He's right: Smith, who seemed to be falling out of favor during a shaky effort in the Niners' previous nationally televised home night game exactly one month earlier, bounced back emphatically in his next two starts. His combined stats since struggling in that Thursday night victory over the Seattle Seahawks at Candlestick: 25 of 27 passes for 304 yards, four touchdowns and no interceptions.
It's hard to yank a guy playing that efficiently, especially based on Kaepernick's single-game sample size. Then again, the athletic second-year passer out of Nevada was really, really good, and it did not seem to be a fluky occurrence.
"He was ready," said 49ers offensive coordinator Greg Roman, whose typically innovative game plan — which sometimes featured seven offensive linemen on the field — kept Chicago off balance.
Kaepernick's numbers (16-of-23, 243 yards, two touchdowns, no interceptions) were impressive, especially given that they were compiled against the NFL's second-stingiest scoring defense coming in, but they did not reveal the depth of his excellence. The ball came off his hand with zip and authority; he made smart, confident decisions; and he attacked the opposing secondary without hesitation, something Smith isn't always encouraged or equipped to do.
It's also instructive to remember that, since this was a beat down of comprehensive proportions, a realistic cutoff point for studying Kaepernick's numbers should be with 11:05 remaining in the third quarter. His crafty, 10-yard touchdown pass to Michael Crabtree gave the Niners (7-2-1) a 27-0 lead and essentially ended the game. At that point Kaepernick had completed 14 of 18 passes for 231 yards, and 69,732 fans at the 'Stick were contemplating cherry red No. 7 jerseys as possible Christmas presents.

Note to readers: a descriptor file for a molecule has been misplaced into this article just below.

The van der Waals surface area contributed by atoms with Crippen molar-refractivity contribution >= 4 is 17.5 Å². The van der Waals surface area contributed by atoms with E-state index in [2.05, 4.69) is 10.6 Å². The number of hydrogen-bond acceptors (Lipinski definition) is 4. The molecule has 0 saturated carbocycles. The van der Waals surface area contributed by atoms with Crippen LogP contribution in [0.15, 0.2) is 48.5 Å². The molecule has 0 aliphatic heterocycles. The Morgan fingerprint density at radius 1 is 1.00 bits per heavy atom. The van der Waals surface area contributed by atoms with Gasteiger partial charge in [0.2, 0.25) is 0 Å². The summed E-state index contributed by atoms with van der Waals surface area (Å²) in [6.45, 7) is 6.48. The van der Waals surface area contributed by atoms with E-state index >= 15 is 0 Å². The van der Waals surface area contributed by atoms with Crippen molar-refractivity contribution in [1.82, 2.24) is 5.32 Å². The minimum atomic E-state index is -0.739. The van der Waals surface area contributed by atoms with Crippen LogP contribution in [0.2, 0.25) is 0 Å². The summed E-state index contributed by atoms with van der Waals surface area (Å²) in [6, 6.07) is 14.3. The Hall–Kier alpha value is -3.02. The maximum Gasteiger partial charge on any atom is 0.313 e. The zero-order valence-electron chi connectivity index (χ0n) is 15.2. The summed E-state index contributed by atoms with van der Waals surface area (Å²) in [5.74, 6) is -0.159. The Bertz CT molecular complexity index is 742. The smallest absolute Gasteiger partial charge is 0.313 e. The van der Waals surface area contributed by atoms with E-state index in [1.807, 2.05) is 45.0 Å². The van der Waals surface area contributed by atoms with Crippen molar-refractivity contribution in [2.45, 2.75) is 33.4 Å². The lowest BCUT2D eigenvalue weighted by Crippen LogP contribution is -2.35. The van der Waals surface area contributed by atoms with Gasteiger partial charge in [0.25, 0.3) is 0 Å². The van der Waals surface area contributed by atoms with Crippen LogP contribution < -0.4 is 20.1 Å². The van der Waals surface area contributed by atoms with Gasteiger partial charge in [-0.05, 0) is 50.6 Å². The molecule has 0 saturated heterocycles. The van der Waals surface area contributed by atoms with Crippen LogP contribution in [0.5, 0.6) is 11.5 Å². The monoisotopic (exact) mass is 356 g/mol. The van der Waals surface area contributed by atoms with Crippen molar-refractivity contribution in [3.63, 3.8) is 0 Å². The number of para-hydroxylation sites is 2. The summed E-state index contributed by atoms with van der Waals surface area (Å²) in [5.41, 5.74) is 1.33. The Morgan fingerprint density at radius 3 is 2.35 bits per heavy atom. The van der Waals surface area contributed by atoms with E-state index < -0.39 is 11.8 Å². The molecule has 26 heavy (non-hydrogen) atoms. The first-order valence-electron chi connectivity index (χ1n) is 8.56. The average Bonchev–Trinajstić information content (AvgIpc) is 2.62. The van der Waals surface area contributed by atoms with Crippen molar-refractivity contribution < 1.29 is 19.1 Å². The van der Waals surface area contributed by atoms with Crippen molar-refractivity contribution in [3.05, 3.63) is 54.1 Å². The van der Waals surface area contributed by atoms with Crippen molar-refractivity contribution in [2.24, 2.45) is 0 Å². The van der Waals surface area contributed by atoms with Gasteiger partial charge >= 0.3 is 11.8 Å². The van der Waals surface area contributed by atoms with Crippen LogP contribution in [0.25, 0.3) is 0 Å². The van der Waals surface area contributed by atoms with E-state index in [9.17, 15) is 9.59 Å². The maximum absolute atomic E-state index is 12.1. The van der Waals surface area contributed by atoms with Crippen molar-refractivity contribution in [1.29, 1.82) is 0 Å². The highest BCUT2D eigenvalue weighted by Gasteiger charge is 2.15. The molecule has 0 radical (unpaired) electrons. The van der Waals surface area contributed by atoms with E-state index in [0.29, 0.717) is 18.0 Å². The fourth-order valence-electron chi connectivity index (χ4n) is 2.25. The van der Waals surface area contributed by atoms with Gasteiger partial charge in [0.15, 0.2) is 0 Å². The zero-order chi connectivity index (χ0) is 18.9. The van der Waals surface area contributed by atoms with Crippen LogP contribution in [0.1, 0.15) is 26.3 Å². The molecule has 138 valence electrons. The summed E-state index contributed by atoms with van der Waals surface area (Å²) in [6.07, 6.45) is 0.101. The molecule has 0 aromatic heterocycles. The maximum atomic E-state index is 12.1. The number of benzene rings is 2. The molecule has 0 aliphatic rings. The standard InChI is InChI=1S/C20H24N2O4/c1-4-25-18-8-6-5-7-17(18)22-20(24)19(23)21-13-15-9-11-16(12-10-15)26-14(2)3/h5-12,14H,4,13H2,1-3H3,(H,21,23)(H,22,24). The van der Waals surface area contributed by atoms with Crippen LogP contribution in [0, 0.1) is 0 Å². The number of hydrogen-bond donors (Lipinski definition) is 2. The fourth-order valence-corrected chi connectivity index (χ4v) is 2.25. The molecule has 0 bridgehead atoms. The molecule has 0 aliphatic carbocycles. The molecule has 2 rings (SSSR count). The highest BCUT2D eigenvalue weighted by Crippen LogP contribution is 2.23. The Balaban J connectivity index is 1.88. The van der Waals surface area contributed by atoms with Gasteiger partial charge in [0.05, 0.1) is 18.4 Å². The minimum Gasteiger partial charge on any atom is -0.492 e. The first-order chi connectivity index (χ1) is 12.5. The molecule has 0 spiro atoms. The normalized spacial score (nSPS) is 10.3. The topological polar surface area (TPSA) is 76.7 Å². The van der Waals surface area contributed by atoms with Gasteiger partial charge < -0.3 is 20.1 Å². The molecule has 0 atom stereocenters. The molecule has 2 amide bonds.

To be fair, Kaepernick was better protected than British boy band One Direction, while Bears quarterback Jason Campbell absorbed six sacks — a stunning five-and-a-half of them by outside linebacker Aldon Smith. Campbell, playing for starter Jay Cutler (who'd suffered a concussion of his own in last Sunday night's defeat to the Texans), got swallowed up all night by the Niners' top-ranked scoring defense, which allowed Chicago (7-3) only 143 total yards.